Picture of an EX factory tag from a 1984 knit outfit.

Most of them came separately packaged. In later years, occasionally they can be found on boxed kids as they were getting rid of inventory.

I am unsure how long these outfits were produced but,  given that they are rarely seen, I don’t believe it was very long.

Suspenders and sweater outfit
I have it recorded in purple/mauve and blue.

Sweater set with hat
I have it recorded in pink /peach (I’m not sure if they are the same colour) and yellow.

Picture of the 1984 knit sweater set in yellow and white.

Sweater with leg warmers
I have it recorded in light blue and light green.

Shoes: Sneakers

Sneakers can be found in a rainbow of colours. Which kids did they come with and how can you tell?

Other relevant posts: CPK Shoe Summary, Lacing CPK Shoes

CPK Sneakers were manufactured by Coleco throughout the entirety of their production. However, the characteristics of the shoes varied by factory and over time.

Hong Kong Shoes

For a definition of ‘Hong Kong Kids’, jump to the Glossary.

In the beginning, when production took place in Hong Kong [HK], the shoes had a very distinctive look. In general, they can have a number of these features but do not need to have them all.

  • The stitching is VERY prominent.
  • They have a thicker feel to the vinyl. In some cases, the vinyl did not mould well and may have a runny look on the inside.
  • Some are extremely hard vinyl. VERY hard.
  • Not all HK shoes have black text in the heel, but if it is black, it’s likely an HK shoe.
  • They tend to look less finished than other shoes. The edges look more like they’ve been cut out, or the vinyl around the edges has been trimmed.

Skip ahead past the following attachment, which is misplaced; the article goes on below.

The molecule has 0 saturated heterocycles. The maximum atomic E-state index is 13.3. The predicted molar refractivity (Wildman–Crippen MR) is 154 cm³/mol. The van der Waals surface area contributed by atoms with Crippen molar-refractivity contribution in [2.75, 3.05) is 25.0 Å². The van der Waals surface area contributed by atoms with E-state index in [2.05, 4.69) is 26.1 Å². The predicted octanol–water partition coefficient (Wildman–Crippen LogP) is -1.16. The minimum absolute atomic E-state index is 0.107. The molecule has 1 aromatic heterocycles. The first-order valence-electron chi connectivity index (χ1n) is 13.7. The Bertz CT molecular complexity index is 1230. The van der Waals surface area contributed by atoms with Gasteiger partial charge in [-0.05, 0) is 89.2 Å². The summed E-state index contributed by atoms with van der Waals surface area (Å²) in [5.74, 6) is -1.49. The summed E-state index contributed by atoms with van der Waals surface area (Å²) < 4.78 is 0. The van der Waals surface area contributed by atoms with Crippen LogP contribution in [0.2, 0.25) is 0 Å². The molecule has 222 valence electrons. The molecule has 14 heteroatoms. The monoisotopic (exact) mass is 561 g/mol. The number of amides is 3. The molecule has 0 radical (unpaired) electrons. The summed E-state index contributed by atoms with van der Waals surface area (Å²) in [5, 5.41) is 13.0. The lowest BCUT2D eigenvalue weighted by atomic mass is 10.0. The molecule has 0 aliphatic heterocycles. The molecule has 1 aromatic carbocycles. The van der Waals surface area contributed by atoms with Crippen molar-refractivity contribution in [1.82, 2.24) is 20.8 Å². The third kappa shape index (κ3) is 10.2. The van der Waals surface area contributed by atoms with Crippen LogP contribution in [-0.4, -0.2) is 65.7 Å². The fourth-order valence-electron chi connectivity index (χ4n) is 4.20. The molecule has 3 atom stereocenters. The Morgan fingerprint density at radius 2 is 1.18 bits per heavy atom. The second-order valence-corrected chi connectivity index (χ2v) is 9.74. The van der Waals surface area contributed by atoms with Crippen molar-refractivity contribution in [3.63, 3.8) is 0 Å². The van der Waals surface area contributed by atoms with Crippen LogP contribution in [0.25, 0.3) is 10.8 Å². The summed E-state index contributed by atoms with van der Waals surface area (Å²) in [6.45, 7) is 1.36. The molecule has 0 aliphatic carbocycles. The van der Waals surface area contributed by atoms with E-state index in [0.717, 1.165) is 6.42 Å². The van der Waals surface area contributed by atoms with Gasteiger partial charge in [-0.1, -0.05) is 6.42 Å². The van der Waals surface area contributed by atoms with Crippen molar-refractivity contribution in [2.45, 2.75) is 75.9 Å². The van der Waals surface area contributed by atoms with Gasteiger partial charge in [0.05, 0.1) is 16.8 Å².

• HK shoes are more likely to discolour and get pox than later shoes.
  • The bottoms are ‘bumpy/textured’.
  • The body is bumpy (see below).
Comparison picture of an Hong Kong sneaker with a regular later sneaker. They both have pink stripes.
Hong Kong shoe vs. later shoe

OK HK Shoes
– very hard & very malleable
– very prominent stitching
– The tongue is not cut out (or is partially cut). It is formed as part of the shoe.
– textured body and bottom
– laces are thick and not very long

P HK Shoes  
– The text runs vertically, not horizontally, in the heel.
– I have not found any P with black text.
– The vinyl is very malleable.

KT  HK Shoes
– I am unable to comment on specifics. I don’t have any in my collection.
Photo courtesy of Christy Gann.

Post HK Shoes – 1986ish shoes

After the ‘experimental’ Hong Kong period, the shoes became more uniform but still had many characteristics that varied by factory. It can be very difficult to ‘match’ shoes. You THINK they should match, but when you put them side by side, they are nothing alike! They aren’t the same shape, colour, texture, etc.

Most of the shoes have the factory indicator and the words HONG KONG stamped on the inside by the heel, on the bottom. The factory indicator can be inside a circle or not.

After production moved to China, the shoes became more uniform in appearance but continued to vary by the factory. Indeed, as more factories began production, the amount of variation increased.


Although there are quite a few colours available, many did not show up until 1988 and 1989 (Transitional period). They came on later kids and wearing outfits 800 – 815 and as separately packaged accessories.

It seems that Hasbro did not continue to produce or use sneakers.

25th Anniversary Sneakers (separate post)

Stripe Patterns

The sneakers come in three different stripe patterns.

#1 – the most vertical
#2 – slightly more angled
#3 – the most angled

Picture of three sneakers, each one with a different stripe pattern. One at the top, three at the bottom.

Some factories, like P, appear to have produced all three patterns. Others did not. For example, all the OK sneakers I have use pattern #1.

Stripe Colours

The first sneakers came in only two colours, blue and pink.